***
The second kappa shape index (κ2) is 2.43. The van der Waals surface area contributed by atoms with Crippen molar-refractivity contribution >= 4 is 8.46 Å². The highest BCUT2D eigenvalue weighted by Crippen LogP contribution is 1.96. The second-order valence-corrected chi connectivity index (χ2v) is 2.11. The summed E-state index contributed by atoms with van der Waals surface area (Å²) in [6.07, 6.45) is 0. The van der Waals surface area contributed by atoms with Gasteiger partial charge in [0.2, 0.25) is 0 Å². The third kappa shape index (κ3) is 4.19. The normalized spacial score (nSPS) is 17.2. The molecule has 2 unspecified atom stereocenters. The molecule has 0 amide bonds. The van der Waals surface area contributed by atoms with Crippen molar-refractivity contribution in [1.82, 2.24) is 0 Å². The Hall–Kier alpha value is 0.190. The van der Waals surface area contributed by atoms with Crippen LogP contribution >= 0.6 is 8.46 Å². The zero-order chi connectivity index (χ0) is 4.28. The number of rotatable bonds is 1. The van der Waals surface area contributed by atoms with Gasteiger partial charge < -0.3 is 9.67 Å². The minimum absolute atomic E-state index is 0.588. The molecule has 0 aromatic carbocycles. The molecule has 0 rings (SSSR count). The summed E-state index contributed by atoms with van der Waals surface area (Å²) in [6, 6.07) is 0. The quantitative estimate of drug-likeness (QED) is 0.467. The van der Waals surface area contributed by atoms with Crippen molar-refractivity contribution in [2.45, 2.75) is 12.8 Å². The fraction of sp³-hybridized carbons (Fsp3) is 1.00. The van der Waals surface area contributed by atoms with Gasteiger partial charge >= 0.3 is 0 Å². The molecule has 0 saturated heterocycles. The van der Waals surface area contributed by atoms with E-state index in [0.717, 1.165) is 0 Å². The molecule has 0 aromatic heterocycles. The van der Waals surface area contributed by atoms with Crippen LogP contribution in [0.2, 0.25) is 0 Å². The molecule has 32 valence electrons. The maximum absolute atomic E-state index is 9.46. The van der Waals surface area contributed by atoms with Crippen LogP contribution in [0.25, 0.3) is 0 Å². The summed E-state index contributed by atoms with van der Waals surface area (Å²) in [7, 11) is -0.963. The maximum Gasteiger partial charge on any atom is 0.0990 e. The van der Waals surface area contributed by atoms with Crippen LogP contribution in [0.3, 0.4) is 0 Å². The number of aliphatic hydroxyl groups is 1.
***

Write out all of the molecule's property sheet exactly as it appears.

The second kappa shape index (κ2) is 2.43. The van der Waals surface area contributed by atoms with Crippen molar-refractivity contribution >= 4 is 8.46 Å². The highest BCUT2D eigenvalue weighted by Crippen LogP contribution is 1.96. The second-order valence-corrected chi connectivity index (χ2v) is 2.11. The summed E-state index contributed by atoms with van der Waals surface area (Å²) in [6.07, 6.45) is 0. The van der Waals surface area contributed by atoms with Gasteiger partial charge in [0.2, 0.25) is 0 Å². The third kappa shape index (κ3) is 4.19. The normalized spacial score (nSPS) is 17.2. The molecule has 2 unspecified atom stereocenters. The molecule has 0 amide bonds. The van der Waals surface area contributed by atoms with Crippen molar-refractivity contribution in [1.82, 2.24) is 0 Å². The Hall–Kier alpha value is 0.190. The van der Waals surface area contributed by atoms with Crippen LogP contribution >= 0.6 is 8.46 Å². The zero-order chi connectivity index (χ0) is 4.28. The number of rotatable bonds is 1. The van der Waals surface area contributed by atoms with Gasteiger partial charge < -0.3 is 9.67 Å². The minimum absolute atomic E-state index is 0.588. The molecule has 0 aromatic carbocycles. The molecule has 0 rings (SSSR count). The summed E-state index contributed by atoms with van der Waals surface area (Å²) in [6, 6.07) is 0. The quantitative estimate of drug-likeness (QED) is 0.467. The van der Waals surface area contributed by atoms with Crippen molar-refractivity contribution in [2.45, 2.75) is 12.8 Å². The fraction of sp³-hybridized carbons (Fsp3) is 1.00. The van der Waals surface area contributed by atoms with Gasteiger partial charge >= 0.3 is 0 Å². The molecule has 0 saturated heterocycles. The van der Waals surface area contributed by atoms with E-state index in [0.717, 1.165) is 0 Å². The molecule has 0 aromatic heterocycles. The van der Waals surface area contributed by atoms with Crippen LogP contribution in [0.2, 0.25) is 0 Å². The molecule has 32 valence electrons. The maximum absolute atomic E-state index is 9.46. The van der Waals surface area contributed by atoms with Crippen LogP contribution in [0.25, 0.3) is 0 Å². The summed E-state index contributed by atoms with van der Waals surface area (Å²) in [7, 11) is -0.963. The maximum Gasteiger partial charge on any atom is 0.0990 e. The van der Waals surface area contributed by atoms with Crippen LogP contribution in [0.3, 0.4) is 0 Å². The number of aliphatic hydroxyl groups is 1.